A Drake University religion professor says she’s found Iowans and other Midwesterners are much more likely to link their patriotism and their religion than people on the east coast. Drake religion professor Jennifer Harvey recently moved to Iowa from her native New York. “I love many things about Iowa and I chose to stay here after having a chance to go back to New York City, so that says something, but I have been very struck here, especially coming from New York City — how many ‘God Bless America,’ ‘God Bless the troops’…images and invocations I hear on a regular basis,” Harvey says.
Harvey says there’s a strong religious world view in Iowa that’s “Christian, primarily,” and she says that’s very different from the prevailing opinions expressed in New York. Harvey says in New York, there’s a strong sense that it’s wrong to merge Christianity and politics. “Even in my (Drake) classrooms where students are quite liberally inclined, they are looking for ways to make sense out of their stances or views on the war or same sex marriage through a Christian framework, many times,” Harvey says.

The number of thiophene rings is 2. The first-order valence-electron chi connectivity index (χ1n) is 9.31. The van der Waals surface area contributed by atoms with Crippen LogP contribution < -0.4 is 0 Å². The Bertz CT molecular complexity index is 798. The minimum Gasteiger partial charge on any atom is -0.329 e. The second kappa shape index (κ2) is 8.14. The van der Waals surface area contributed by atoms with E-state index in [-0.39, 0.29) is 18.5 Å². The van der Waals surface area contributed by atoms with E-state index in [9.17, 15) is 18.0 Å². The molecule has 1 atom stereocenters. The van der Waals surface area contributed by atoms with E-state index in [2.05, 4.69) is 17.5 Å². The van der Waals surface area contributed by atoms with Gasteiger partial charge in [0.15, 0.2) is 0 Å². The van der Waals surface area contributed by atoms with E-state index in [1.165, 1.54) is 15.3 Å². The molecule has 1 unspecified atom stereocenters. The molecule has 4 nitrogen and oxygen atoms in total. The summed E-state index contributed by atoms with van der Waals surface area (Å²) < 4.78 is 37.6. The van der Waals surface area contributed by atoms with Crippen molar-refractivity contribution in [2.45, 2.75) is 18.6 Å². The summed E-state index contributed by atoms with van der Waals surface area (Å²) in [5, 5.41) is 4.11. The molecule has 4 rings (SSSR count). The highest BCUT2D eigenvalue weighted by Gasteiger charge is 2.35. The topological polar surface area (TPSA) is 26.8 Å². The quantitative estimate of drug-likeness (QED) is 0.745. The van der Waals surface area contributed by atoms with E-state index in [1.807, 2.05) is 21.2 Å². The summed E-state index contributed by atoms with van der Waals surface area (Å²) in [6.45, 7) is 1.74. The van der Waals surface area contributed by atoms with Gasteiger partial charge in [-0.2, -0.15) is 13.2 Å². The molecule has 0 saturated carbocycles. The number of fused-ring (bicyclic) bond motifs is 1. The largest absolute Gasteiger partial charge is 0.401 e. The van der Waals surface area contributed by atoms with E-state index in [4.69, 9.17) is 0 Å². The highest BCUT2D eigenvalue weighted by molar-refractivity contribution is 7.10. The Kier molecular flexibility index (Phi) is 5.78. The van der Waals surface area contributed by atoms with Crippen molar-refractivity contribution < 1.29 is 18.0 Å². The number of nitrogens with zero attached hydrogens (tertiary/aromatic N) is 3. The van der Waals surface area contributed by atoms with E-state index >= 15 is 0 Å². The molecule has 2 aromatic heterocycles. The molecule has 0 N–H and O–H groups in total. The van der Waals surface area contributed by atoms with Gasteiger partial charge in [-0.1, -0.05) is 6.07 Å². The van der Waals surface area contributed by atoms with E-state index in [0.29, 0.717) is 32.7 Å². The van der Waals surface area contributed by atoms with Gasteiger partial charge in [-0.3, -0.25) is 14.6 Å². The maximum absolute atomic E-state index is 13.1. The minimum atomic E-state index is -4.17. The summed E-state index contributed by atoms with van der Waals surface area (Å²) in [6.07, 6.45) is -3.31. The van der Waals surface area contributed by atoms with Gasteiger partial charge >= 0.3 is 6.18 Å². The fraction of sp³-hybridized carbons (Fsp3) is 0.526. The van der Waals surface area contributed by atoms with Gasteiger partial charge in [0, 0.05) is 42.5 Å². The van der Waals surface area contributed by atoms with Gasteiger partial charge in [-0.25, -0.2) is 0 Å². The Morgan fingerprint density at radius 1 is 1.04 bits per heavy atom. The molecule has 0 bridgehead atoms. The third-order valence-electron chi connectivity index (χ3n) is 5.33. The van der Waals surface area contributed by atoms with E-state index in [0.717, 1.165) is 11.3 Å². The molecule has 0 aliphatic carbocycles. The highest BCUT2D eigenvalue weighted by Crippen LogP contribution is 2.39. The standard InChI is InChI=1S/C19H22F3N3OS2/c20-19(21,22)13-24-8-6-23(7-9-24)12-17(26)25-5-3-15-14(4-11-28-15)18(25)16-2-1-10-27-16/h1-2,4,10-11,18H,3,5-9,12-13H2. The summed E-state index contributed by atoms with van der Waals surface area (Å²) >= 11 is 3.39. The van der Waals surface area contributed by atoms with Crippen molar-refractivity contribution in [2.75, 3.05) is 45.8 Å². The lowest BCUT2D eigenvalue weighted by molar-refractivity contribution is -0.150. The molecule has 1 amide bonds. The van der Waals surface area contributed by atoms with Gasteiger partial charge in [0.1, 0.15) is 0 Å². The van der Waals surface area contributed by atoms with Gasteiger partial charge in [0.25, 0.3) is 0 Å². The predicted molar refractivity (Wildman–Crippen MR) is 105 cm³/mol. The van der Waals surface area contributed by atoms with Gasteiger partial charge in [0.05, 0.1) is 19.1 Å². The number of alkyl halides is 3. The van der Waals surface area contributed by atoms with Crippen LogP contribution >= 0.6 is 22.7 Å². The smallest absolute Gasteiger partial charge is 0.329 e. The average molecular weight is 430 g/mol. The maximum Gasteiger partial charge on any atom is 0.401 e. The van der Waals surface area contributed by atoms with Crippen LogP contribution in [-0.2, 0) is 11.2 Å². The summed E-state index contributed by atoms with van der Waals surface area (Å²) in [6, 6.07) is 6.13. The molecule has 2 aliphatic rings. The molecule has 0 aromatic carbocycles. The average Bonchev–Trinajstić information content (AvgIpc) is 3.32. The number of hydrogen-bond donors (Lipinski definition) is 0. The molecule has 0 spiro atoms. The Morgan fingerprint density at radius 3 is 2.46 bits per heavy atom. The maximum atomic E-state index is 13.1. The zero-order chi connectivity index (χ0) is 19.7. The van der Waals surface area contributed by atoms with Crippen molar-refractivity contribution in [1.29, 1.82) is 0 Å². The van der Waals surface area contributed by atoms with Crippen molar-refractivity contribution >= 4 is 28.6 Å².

American politicians often say “God Bless America” at the end of a speech, and Harvey says while that may seem perfectly normal to Midwesterners, it seems odd to people who live on the East Coast. Harvey says presidents have used the phrase for some time, and in Iowa there’s an “expectation” that the phrase will be included in a president’s or presidential candidate’s speech. “That doesn’t seem odd to Iowans and where I came from it was, you know, folks wished the (2004 Democratic presidential candidate John) Kerry would not put God’s blessing on his speech, even if they were going to vote for him,” Harvey says.